In my graphic design studio, I work with images all day (and often well into the night), color correcting and manipulating them in Photoshop. All of the monitors in my studio are profiled and calibrated. While we can’t profile and calibrate the iPhone’s screen, we can use some of the concepts behind monitor calibration and make a simple change to help improve the results you get when you are making color moves in Photogene, PhotoForge, or other image editing apps for the iPhone. This is especially critical when you’re adjusting Color, Contrast and Lightness settings in your images.

The Auto-Brightness pref screen

The Brightness pref screen with Auto-Brightness toggle

Adjust Your Gamma By Setting Your Brightness

You can read more about Gamma and monitor calibration here. We’re not shooting for a perfect, finely tuned, profiled gamma value of 2.2 or 1.8 — we just want to keep our screen brightness consistent, creating a better environment to adjust images on our iPhone.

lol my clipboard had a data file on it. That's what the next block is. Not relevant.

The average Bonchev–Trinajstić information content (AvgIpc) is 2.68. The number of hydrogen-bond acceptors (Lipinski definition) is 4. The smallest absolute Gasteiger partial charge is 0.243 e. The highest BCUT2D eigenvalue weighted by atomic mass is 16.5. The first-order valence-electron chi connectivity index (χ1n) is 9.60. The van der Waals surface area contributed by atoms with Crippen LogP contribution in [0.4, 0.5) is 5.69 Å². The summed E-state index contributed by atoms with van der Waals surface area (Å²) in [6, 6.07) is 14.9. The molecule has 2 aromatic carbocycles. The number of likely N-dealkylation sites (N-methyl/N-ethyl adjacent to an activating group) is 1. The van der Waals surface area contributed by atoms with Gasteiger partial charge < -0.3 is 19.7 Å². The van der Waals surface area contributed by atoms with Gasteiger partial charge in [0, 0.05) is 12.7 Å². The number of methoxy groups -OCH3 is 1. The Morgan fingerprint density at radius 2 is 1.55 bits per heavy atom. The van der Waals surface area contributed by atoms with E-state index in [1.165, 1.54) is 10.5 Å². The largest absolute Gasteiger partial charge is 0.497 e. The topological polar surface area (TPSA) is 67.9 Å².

Start by set your screen brightness level to your liking but not too light or dark. Start in the middle and adjust from there. Remember, a brighter screen will shorten your battery charge life. Also, if your screen is too bright or too dark, you won’t be seeing your images correctly and will be adjusting them based on light that isn’t in the image. I keep mine just below half. It’s a good compromise between brightness, color and battery life.

To find your Brightness preferences, click on Settings > Brightness >.

Turn off Auto-Brightness

… at least when you are editing images. The switch is in the same screen as your Brightness setting. This turns off the iPhone’s auto-dimming feature which compensates for the ambient light around you. A screen with consistent characteristics helps you obtain consistent results.

To help prolong my iPhone’s charge , I simply turn on Auto-Brightness again after my editing session.


Granted, the iPhone screen is not a finely-tuned LED flat-panel display and is not designed to be doing any serious color-matching. But with just a few tweaks, you can more easily and consistently work your images with results that are closer to your expectations.

Do you have any iPhone image editing techniques that you’ve found helpful? Share them in the TalkBalk below. Thanks!